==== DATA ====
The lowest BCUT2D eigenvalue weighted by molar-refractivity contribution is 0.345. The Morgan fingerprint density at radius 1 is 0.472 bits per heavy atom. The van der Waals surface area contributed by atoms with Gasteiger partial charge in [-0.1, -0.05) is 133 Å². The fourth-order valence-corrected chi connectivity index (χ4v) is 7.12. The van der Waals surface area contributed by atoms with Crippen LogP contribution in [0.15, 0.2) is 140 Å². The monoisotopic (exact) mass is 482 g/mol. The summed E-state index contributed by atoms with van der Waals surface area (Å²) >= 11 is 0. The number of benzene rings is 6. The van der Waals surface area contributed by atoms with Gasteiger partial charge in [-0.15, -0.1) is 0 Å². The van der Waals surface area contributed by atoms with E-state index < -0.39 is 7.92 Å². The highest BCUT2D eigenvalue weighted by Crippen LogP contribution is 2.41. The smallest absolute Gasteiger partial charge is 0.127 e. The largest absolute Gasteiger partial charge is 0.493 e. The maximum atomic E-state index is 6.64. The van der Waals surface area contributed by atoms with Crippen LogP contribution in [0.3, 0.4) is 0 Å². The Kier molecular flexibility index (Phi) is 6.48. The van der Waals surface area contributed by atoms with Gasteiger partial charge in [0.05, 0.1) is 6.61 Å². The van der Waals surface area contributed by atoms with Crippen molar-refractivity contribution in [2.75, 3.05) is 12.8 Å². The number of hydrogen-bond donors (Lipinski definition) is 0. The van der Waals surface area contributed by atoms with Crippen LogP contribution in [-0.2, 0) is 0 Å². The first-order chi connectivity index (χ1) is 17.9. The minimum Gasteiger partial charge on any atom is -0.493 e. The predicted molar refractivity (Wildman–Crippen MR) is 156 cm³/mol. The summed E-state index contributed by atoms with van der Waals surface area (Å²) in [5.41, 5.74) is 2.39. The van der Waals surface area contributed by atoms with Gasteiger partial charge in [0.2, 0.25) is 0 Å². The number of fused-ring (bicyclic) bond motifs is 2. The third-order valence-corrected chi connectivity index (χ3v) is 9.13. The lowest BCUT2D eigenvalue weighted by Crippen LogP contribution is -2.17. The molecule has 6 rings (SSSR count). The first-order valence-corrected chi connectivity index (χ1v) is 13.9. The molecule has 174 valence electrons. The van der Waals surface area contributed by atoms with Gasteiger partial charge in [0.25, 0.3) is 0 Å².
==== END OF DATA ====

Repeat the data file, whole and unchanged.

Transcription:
The lowest BCUT2D eigenvalue weighted by molar-refractivity contribution is 0.345. The Morgan fingerprint density at radius 1 is 0.472 bits per heavy atom. The van der Waals surface area contributed by atoms with Gasteiger partial charge in [-0.1, -0.05) is 133 Å². The fourth-order valence-corrected chi connectivity index (χ4v) is 7.12. The van der Waals surface area contributed by atoms with Crippen LogP contribution in [0.15, 0.2) is 140 Å². The monoisotopic (exact) mass is 482 g/mol. The summed E-state index contributed by atoms with van der Waals surface area (Å²) >= 11 is 0. The number of benzene rings is 6. The van der Waals surface area contributed by atoms with Gasteiger partial charge in [-0.15, -0.1) is 0 Å². The van der Waals surface area contributed by atoms with E-state index < -0.39 is 7.92 Å². The highest BCUT2D eigenvalue weighted by Crippen LogP contribution is 2.41. The smallest absolute Gasteiger partial charge is 0.127 e. The largest absolute Gasteiger partial charge is 0.493 e. The maximum atomic E-state index is 6.64. The van der Waals surface area contributed by atoms with Crippen LogP contribution in [0.3, 0.4) is 0 Å². The Kier molecular flexibility index (Phi) is 6.48. The van der Waals surface area contributed by atoms with Gasteiger partial charge in [0.05, 0.1) is 6.61 Å². The van der Waals surface area contributed by atoms with Crippen molar-refractivity contribution in [2.75, 3.05) is 12.8 Å². The number of hydrogen-bond donors (Lipinski definition) is 0. The van der Waals surface area contributed by atoms with Crippen LogP contribution in [-0.2, 0) is 0 Å². The first-order chi connectivity index (χ1) is 17.9. The minimum Gasteiger partial charge on any atom is -0.493 e. The predicted molar refractivity (Wildman–Crippen MR) is 156 cm³/mol. The summed E-state index contributed by atoms with van der Waals surface area (Å²) in [5.41, 5.74) is 2.39. The van der Waals surface area contributed by atoms with Gasteiger partial charge in [0.2, 0.25) is 0 Å². The number of fused-ring (bicyclic) bond motifs is 2. The third-order valence-corrected chi connectivity index (χ3v) is 9.13. The lowest BCUT2D eigenvalue weighted by Crippen LogP contribution is -2.17. The molecule has 6 rings (SSSR count). The first-order valence-corrected chi connectivity index (χ1v) is 13.9. The molecule has 174 valence electrons. The van der Waals surface area contributed by atoms with Gasteiger partial charge in [0.25, 0.3) is 0 Å².